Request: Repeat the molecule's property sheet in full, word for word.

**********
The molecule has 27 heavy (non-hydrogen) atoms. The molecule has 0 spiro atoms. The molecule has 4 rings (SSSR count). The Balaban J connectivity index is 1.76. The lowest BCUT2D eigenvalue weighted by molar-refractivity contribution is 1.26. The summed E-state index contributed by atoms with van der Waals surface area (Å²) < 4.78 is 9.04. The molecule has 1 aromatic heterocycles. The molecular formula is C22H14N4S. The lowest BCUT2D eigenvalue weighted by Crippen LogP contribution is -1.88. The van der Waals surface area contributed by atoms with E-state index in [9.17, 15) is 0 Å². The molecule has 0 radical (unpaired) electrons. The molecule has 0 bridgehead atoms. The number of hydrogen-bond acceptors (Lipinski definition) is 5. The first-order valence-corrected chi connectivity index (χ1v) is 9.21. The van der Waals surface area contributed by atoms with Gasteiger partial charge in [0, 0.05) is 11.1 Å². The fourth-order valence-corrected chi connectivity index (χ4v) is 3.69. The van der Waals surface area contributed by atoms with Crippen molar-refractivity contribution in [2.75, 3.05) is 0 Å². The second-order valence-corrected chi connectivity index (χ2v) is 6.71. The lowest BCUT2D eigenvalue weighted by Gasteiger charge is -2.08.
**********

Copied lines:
The molecule has 27 heavy (non-hydrogen) atoms. The molecule has 0 spiro atoms. The molecule has 4 rings (SSSR count). The Balaban J connectivity index is 1.76. The lowest BCUT2D eigenvalue weighted by molar-refractivity contribution is 1.26. The summed E-state index contributed by atoms with van der Waals surface area (Å²) < 4.78 is 9.04. The molecule has 1 aromatic heterocycles. The molecular formula is C22H14N4S. The lowest BCUT2D eigenvalue weighted by Crippen LogP contribution is -1.88. The van der Waals surface area contributed by atoms with E-state index in [9.17, 15) is 0 Å². The molecule has 0 radical (unpaired) electrons. The molecule has 0 bridgehead atoms. The number of hydrogen-bond acceptors (Lipinski definition) is 5. The first-order valence-corrected chi connectivity index (χ1v) is 9.21. The van der Waals surface area contributed by atoms with Gasteiger partial charge in [0, 0.05) is 11.1 Å². The fourth-order valence-corrected chi connectivity index (χ4v) is 3.69. The van der Waals surface area contributed by atoms with Crippen molar-refractivity contribution in [2.75, 3.05) is 0 Å². The second-order valence-corrected chi connectivity index (χ2v) is 6.71. The lowest BCUT2D eigenvalue weighted by Gasteiger charge is -2.08.